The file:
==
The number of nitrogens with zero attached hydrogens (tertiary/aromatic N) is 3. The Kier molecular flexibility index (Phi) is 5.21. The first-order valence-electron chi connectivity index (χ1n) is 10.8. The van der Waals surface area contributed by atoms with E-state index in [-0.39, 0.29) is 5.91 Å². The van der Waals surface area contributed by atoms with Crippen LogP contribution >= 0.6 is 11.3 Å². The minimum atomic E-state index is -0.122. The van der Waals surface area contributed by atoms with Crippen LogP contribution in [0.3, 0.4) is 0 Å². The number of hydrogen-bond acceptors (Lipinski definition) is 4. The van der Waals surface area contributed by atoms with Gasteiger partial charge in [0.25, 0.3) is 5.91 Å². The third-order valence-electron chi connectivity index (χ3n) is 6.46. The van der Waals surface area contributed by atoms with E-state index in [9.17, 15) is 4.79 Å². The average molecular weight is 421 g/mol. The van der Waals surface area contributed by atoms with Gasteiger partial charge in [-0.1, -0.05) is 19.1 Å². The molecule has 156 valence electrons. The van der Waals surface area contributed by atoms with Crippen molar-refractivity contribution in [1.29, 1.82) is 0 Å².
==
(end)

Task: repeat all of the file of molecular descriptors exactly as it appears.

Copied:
The number of nitrogens with zero attached hydrogens (tertiary/aromatic N) is 3. The Kier molecular flexibility index (Phi) is 5.21. The first-order valence-electron chi connectivity index (χ1n) is 10.8. The van der Waals surface area contributed by atoms with E-state index in [-0.39, 0.29) is 5.91 Å². The van der Waals surface area contributed by atoms with Crippen LogP contribution >= 0.6 is 11.3 Å². The minimum atomic E-state index is -0.122. The van der Waals surface area contributed by atoms with Crippen LogP contribution in [0.3, 0.4) is 0 Å². The number of hydrogen-bond acceptors (Lipinski definition) is 4. The van der Waals surface area contributed by atoms with Gasteiger partial charge in [0.25, 0.3) is 5.91 Å². The third-order valence-electron chi connectivity index (χ3n) is 6.46. The van der Waals surface area contributed by atoms with E-state index in [9.17, 15) is 4.79 Å². The average molecular weight is 421 g/mol. The van der Waals surface area contributed by atoms with Gasteiger partial charge in [-0.1, -0.05) is 19.1 Å². The molecule has 156 valence electrons. The van der Waals surface area contributed by atoms with Crippen molar-refractivity contribution in [1.29, 1.82) is 0 Å².